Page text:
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Home Latest india news Centre looking to renegotiate, finalise vaccine prices with Serum Institute, Bharat Biotech

Centre looking to renegotiate, finalise vaccine prices with Serum Institute, Bharat Biotech

After changing its vaccine procurement policy, the Central government is ready to renegotiate and finalise the prices of Bharat Biotech’s Covaxin and Serum Institute’s Covishield.

A senior government official said Rs 150 is the current price for both vaccines, is yet to be decided under the new system. The officials also said that the Centre is finalising the contours of the pricing.

Earlier this week, Prime Minister Narendra Modi announced that the Centre would buy 75% of doses from vaccine makers, including 25% of the state quota and give it for free to state governments.

This is aimed at facilitating free vaccination for all above 18 years of age from June 21, which is likely to cost the exchequer an additional Rs 15,000 crore as compared to the Budget allocation of Rs 35,000 crore.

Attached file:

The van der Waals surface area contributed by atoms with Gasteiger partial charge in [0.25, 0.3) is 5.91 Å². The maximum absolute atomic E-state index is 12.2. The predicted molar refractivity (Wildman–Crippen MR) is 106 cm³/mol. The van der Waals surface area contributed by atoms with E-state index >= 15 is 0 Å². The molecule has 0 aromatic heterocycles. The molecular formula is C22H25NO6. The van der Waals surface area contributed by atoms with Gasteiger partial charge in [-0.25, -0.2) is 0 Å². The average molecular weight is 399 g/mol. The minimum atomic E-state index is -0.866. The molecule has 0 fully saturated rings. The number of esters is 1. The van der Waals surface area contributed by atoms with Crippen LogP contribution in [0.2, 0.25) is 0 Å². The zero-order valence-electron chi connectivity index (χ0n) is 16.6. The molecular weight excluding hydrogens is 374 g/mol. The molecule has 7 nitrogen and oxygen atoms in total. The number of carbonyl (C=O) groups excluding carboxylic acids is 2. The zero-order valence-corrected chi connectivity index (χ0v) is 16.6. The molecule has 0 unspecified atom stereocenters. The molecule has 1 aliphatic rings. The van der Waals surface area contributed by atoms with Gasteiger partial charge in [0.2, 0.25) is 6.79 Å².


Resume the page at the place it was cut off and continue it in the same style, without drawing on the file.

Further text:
When the Centre began vaccination in January, it procured 11 million doses of Covishield at Rs 200 each excluding taxes and about 5.5 million doses of Covaxin at Rs 206 each excluding taxes. However, the prices were later negotiated downwards to Rs 150 per dose.

Until April, private hospitals had to procure vaccines through the government, which allowed the Centre to cap the prices at Rs 250 per dose for both Covishield and Covaxin.

In April, manufacturers were allowed to fix their own prices for states and private healthcare facilities, following the decision to decentralise vaccine procurement. The SII and Bharat Biotech initially priced their vaccines at Rs 400 and Rs 600 respectively for states and Rs 600 and Rs 1,200 respectively for private facilities. Following backlash, the procurement prices for states were revised to Rs 300 per dose of Covishield and Rs 400 per dose of Covaxin.

The states, which initially had to compete with private hospitals for vaccine supplies, were later allowed to access an exclusive 25% of the vaccines produced at the revised rates. The Centre still had access to 50 per cent of the doses, while the remaining 25% was opened to private hospitals.

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The Centre had filed affidavit filed in response to a suo motu petition in the Supreme Court on the distribution of essential supplies and services during the pandemic. Citing concerns raised during the proceedings the apex court had said that the Liberalised Vaccination Policy leaves the State/UT governments to fend for themselves, rather than the Central government acting on behalf of the entire nation.  

The dichotomy in pricing was flagged by the Supreme Court on May 31.

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